Sumner, stating to him the situation, and asking him for a
re-enforcement, and to aid us also by a demonstration on the enemy's front and left flank. This note I sent by two orderlies through the woods by the short route. Tho this note I received no answer. No re-enforcements and no demonstrations were made.
I had the evening before sent an order to General Kearny to advance to Cheesecake Church and there await orders. General Sumner the next morning sent him an order to advance and support Hooker. I now sent him another, informing him of our pressing need and urging him to hurry up.
The enemy had in front of General Hooker's attack six earthworks, the largest of them (Forth Magruder) with a bastioned front. A portion of the ground in General Hooker's front was clear. The trees in front of this clear space were felled,to give cover to their sharpshooters and more range to their guns. They had rifle pits between their works and the felled trees. They also had field artillery in the rear of their rifle pits. The only space where we old plant a battery was exposed to a cross fire from the artillery in their works. The ground in advance of their works was a level, unobstructed plain for 600 yards, and then dense forest and thick undergrowth, through which you could scarcely see a man at the distance of 60 yards. The most of the battle was fought in this forest. The space in which our batteries could be used was so contracted that they were comparatively of little use.
The infantry supports being driven out of a point of woods to the left of the road the enemy possessed himself of it, and drove the men from the guns of Captain Webber's battery, and carried off three Parrott guns, one 12-pounder howitzers, and one caisson. Captain Bramhall's battery on the right of these was also abandoned, but the guns were so badly mired they could not be carried off by the enemy. General Emory, with Colonel Averell's Third Pennsylvania Cavalry, and Captain Benson's horse artillery, was a mile and a half in the rear, watching a road through a cleared space on our left, through which a road ran into Williamsburg. He and Colonel Averell were of the opinion that by this road we might make an attack and turn the enemy's right flank. As soon as our re-enforcements came up I sent Captain McKeever, my assistant adjutant-general, to conduct to him four regiments of infantry, two batteries of artillery belonging to General Kearny's division, with which and the cavalry and horse artillery I wished him to make the attack. General Hooker and his division gallantly sustained themselves against a much superior force from early in the morning until near 3 o'clock p.m., when the Third Brigade began to give way, having expended nearly all their ammunition. General Patterson, who was in command of this brigade, had joined but a few days before. By great exertions on his part and that of the officers most of the brigade was again rallied. The troops maintained their ground for some time with empty guns and not a cartridge in their boxes, relying upon their bayonets. I had sent messenger after messenger to General Kearny to hurry up his division. The road had now become a sea of mud from the passage of the troops of the enemy, then of our troops, and the ammunition wagons and artillery.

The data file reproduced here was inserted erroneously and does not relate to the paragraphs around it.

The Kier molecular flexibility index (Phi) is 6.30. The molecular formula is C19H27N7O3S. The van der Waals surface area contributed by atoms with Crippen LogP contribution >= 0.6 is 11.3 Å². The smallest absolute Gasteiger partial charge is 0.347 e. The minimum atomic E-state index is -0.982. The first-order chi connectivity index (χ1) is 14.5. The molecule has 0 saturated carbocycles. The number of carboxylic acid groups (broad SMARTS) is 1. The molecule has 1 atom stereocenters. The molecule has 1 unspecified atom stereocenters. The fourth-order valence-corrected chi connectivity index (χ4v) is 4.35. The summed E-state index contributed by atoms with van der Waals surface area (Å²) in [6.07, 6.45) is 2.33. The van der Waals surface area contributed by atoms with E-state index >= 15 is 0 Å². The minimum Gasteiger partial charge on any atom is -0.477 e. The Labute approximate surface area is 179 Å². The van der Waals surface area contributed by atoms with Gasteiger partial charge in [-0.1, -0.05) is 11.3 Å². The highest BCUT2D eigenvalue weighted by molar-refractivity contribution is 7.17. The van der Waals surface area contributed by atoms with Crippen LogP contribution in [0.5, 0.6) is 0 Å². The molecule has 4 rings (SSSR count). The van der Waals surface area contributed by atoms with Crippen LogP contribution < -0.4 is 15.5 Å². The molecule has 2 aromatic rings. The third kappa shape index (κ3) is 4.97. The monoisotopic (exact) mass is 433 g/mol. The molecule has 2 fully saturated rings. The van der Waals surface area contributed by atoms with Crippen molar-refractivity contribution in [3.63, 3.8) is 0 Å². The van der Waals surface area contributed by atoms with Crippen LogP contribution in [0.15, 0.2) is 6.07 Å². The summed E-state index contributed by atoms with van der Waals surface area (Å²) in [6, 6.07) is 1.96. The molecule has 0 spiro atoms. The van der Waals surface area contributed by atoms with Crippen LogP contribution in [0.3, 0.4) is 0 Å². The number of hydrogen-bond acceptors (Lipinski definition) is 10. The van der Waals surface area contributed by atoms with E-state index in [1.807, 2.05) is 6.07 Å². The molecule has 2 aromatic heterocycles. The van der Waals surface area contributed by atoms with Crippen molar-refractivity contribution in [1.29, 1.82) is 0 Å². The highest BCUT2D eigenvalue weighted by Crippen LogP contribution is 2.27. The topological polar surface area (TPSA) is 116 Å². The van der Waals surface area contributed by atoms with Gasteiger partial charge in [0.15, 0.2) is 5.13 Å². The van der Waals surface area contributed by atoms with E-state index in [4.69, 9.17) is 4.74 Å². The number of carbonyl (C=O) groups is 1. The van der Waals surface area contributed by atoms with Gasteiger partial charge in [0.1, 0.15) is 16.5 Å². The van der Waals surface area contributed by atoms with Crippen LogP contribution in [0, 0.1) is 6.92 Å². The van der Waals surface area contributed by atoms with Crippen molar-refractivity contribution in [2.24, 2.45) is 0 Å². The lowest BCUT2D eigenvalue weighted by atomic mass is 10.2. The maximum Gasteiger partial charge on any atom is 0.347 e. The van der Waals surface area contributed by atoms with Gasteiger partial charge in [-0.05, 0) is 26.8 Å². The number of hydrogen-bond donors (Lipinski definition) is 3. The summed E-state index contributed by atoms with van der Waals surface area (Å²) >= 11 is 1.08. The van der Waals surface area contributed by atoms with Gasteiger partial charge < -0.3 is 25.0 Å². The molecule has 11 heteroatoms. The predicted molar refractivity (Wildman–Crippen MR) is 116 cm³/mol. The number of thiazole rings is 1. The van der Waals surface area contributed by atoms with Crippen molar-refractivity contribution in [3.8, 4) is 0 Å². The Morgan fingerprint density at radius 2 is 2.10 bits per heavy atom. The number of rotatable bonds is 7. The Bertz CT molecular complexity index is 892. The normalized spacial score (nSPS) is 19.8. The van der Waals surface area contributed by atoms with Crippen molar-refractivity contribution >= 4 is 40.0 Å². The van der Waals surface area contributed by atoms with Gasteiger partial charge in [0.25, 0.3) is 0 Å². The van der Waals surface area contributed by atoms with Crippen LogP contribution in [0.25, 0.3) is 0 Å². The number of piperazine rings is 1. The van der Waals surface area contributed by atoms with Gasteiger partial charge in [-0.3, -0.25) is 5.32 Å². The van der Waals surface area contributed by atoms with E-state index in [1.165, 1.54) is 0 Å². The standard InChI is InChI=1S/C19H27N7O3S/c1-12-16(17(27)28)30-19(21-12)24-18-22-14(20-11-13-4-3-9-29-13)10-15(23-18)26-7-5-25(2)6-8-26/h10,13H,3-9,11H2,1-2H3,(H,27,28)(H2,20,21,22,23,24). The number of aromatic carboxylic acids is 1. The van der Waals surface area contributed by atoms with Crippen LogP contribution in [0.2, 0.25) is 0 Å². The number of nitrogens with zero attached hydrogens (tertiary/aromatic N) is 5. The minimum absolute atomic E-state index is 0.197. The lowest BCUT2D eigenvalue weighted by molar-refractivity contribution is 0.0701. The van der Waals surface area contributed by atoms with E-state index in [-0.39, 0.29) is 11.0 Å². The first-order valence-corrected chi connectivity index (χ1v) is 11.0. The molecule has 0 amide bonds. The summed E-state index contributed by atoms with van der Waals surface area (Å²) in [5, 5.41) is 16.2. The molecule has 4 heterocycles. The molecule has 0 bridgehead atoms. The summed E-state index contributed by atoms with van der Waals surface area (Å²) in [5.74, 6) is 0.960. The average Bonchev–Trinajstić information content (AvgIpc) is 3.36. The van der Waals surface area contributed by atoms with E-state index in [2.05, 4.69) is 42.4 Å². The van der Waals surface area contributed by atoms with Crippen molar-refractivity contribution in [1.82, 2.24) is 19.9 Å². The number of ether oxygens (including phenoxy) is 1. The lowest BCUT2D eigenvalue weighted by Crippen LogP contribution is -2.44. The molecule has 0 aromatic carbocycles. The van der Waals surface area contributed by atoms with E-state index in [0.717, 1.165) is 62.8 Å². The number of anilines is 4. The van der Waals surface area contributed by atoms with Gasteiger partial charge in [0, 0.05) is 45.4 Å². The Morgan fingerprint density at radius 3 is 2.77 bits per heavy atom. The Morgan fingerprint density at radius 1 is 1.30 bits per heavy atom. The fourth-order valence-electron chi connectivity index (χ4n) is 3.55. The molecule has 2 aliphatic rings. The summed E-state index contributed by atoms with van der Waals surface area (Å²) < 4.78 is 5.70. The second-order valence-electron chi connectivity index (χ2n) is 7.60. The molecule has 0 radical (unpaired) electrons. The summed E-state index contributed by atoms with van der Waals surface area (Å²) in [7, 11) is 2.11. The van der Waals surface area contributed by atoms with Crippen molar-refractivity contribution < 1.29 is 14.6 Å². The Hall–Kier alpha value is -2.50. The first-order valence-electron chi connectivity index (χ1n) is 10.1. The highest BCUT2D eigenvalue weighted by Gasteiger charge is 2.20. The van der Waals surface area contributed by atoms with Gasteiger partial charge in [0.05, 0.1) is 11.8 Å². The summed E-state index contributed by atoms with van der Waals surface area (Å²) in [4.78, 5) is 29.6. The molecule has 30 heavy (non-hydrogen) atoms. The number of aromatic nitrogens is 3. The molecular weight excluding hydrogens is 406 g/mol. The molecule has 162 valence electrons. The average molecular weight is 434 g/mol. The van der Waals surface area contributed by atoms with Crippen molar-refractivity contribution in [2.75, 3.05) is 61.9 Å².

Our soldiers, weary and exhausted by the labors of the siege of Yorktown, had left Sunday morning as soon as those in the trenches the night before joined us. The long march trough the rain and mud gave but little for rest. Many straggled or came back with the constant stream of the wounded, who had to be helped to the rear. They were not always prompt to rejoin their regiments. The rain, the